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Ballpoint Pens Vs Rollerball Pens

Whether we like to admit it or not, at some point or another, we’ve all had a favourite pen. The one that makes your handwriting look so good that you admire it for an extra second or two, that glides across the page and makes note-taking or card or letter-writing a breeze.

Today, we’re going to look at two of our most popular pens; the ballpoint pen and the rollerball pen. If you’re trying to decide between the two, or simply want to learn a little bit more, then read on.

How Do Ballpoint and Rollerball Pens Work?

Both styles of pen, the ballpoint, and the rollerball, use the same mechanism to get the ink on the to page. Inside the body of the pen is a reservoir filled with ink; a small ball in the nib of the pen rolls over as you move it across the paper, dispersing the ink across the page in a line. The ball can roll 360 degrees, keeping the line thickness the same throughout.

What’s the Difference Between a Ballpoint and a Rollerball Pen?

Whilst a ballpoint and rollerball pen work in the same way, the difference is in the ink. A ballpoint pen uses a thicker, oil-based, ink, whilst a rollerball pen uses liquid ink

The ink in a ballpoint pen is paste-like and is carried in alcohol solvent which dries quickly on the page. The ink in a rollerball pen is much thinner as it’s water-based so it comes out more like a liquid and takes a little longer to dry than the ballpoint does.

What’s Better; A Ballpoint Pen or Rollerball Pen?

Whether a ballpoint pen or a rollerball pen is better depends largely on personal preference. We’re going to talk through some of the pros and cons of both styles of pen to help you decide which would better suit your writing style.

Smoothness of Writing (Winner: Rollerball)

When it comes to a smooth writing feel, the rollerball frequently comes out on top. The oil-based ink formulas cause the ball in a ballpoint pen to be less responsive which can result in a scratchy sensation when writing. The thinner ink found in rollerball reservoirs is much thinner and results in a much smoother writing experience.

In addition to this, rollerball pens also generally have a much finer writing line than a ballpoint pen. The line on the paper looks much darker and finer than that produced by a ballpoint pen, resulting in a more vivid finish that really pops on the page.

Colour and Depth (Winner: Rollerball)

The liquid ink in a rollerball pens puts a great amount of ink on the paper then a ballpoint pen. In fact, a rollerball puts around 3-4 times more ink on the page than a ballpoint does which is why the line produced by the rollerball pen is that much more vivid than the line created by a ballpoint pen.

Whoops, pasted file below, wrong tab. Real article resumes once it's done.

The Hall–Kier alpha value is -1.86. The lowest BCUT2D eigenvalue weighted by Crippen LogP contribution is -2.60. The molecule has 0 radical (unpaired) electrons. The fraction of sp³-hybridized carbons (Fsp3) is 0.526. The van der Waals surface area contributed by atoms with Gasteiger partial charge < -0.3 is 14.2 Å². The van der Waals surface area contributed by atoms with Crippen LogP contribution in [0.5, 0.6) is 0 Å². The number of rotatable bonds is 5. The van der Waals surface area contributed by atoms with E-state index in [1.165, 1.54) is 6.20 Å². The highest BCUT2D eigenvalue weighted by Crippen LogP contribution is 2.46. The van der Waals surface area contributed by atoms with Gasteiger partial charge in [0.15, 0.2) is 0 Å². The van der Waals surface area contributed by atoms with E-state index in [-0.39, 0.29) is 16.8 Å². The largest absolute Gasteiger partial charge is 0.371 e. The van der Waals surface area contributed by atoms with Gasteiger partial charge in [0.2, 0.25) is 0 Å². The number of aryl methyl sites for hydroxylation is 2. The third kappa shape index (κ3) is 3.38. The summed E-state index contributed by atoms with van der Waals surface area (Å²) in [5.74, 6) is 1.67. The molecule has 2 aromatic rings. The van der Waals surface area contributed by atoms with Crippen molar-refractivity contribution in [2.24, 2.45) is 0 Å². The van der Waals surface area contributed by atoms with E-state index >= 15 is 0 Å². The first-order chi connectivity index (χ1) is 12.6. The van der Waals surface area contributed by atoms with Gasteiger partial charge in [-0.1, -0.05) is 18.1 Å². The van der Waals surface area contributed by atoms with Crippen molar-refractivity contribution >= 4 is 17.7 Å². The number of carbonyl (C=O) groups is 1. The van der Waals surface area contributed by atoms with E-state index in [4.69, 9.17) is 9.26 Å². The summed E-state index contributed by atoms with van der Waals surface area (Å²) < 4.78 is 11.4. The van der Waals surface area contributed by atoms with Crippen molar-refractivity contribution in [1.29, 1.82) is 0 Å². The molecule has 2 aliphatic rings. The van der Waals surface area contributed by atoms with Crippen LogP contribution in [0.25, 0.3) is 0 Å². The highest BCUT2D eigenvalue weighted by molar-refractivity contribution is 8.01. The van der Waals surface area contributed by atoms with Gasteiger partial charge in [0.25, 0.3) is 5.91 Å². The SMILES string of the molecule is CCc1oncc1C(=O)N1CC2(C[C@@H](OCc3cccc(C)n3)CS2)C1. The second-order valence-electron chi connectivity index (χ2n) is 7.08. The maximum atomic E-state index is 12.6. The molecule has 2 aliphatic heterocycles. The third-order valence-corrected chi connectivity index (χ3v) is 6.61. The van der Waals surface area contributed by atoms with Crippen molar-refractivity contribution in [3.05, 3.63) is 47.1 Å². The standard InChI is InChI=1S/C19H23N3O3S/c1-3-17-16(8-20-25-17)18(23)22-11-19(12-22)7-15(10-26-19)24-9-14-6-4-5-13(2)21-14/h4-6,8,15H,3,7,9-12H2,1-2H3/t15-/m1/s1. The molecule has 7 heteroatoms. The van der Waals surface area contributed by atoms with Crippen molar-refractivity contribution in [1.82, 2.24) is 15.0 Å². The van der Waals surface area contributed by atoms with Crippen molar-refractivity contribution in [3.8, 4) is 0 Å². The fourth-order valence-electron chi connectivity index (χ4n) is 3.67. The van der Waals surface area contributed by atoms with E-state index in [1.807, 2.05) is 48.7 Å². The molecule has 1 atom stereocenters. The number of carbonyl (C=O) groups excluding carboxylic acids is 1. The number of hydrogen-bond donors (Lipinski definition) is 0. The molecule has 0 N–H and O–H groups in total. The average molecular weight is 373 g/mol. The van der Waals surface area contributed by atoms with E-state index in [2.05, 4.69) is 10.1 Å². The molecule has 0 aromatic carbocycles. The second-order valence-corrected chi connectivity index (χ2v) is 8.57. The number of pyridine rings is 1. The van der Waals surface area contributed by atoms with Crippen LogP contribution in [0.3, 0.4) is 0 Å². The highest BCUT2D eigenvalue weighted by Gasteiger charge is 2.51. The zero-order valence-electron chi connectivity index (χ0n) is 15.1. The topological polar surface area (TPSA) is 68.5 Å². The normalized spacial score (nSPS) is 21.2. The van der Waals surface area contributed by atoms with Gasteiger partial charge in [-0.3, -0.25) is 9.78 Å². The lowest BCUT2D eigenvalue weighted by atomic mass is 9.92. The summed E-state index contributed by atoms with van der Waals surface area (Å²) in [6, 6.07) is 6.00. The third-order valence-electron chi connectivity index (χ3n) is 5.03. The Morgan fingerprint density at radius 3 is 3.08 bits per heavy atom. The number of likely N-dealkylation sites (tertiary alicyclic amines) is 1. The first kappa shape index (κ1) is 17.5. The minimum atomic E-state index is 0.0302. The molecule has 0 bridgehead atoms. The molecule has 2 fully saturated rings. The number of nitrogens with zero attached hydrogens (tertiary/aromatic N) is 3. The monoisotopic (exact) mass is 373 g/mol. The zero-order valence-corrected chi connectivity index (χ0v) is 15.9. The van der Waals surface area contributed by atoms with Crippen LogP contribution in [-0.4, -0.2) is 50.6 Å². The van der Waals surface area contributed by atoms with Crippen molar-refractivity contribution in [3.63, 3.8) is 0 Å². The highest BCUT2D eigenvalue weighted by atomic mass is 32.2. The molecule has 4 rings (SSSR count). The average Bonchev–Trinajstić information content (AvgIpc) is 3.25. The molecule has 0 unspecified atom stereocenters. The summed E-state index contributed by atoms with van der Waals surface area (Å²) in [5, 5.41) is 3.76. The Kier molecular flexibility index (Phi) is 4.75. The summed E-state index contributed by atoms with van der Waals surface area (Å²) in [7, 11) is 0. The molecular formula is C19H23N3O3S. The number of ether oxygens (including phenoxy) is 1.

Lifetime (Winner: Ballpoint)

As the rollerball puts more ink on the page than the ballpoint pen, it makes sense that ballpoint pens last much longer than rollerballs. It’s worth noting, however, that the thicker ink in cheap ballpoint pens can dry up in the reservoir much quicker than more expensive ballpoint pens.

Line Quality (Winner: Tie Break)

Line quality is largely dependant on the quality of the paper that you’re writing on. Rollerball pens are unsuitable for writing on poor quality, thin, paper because the water-based ink soaks in to the paper. This can then leak through the paper on to the surface below, or you may experience slight bleeding and feathering. On the other hand, a ballpoint pen is best for writing on thinner paper as the ink tends to float on top of the paper.

Comfort: (Winner: Rollerball)

If you suffer from carpal tunnel or arthritis, or you find that your hands generally get tired quite quickly then it’s likely that you’ll find a rollerball more comfortable to write with. Due to the thinner nature of the ink in a rollerball you need to apply less pressure to the pen to get the desired line which is less stressful on the hand. You should also consider however the barrel of the pen when choosing your rollerball. There are different materials to base your decision on and while many assume the choice is purely down to aesthetic preferences, the texture can effect how comfortable the pen is to hold.

So, what’s the final verdict? Which is better; ballpoint or rollerball? At the end of the day, it largely comes down to personal preference and what kind of paper you use most frequently. Always jotting notes down on thin printer paper? Opt for a ballpoint. Enjoy writing in a journal? Opt for a rollerball.

Whatever pen you choose, though, be sure to store your pens correctly to get the most out of them.

How to Store Your Pens to Prevent Drying Out

Storing your pens correctly is important to keep them at their best for as long as possible. Here are our top tips for storing your pens between uses.

Store Your Ballpoint and Rollerball Pens on their Side or Tip Down

Store your ballpoint and rollerball pens on their side or with the tip facing down. This prevents the ball from rolling down away from the opening of the nib, exposing the ink to air and allowing the solvents to evaporate. It’s the evaporation of these solvents that makes your ink dry out and stops your pen from working.

Always Put a Cap on Your Rollerball Pen

Rollerball pens should always be capped when they’re not in use. Ballpoints that can be retracted either by twisting or clicking should always be closed after use, and if they have a cap, the cap should always be replaced.

Store them in an Airtight Container

If you’re not going to be using your pens for some time store them on their side or nib down in an airtight container. This is especially important for your nicer and more special pens. Don’t have a Tupperware container to hand? Don’t worry; a zip lock bag will do the trick just as effectively. Place your pens in the bag, squeeze out as much air as possible before zipping it closed.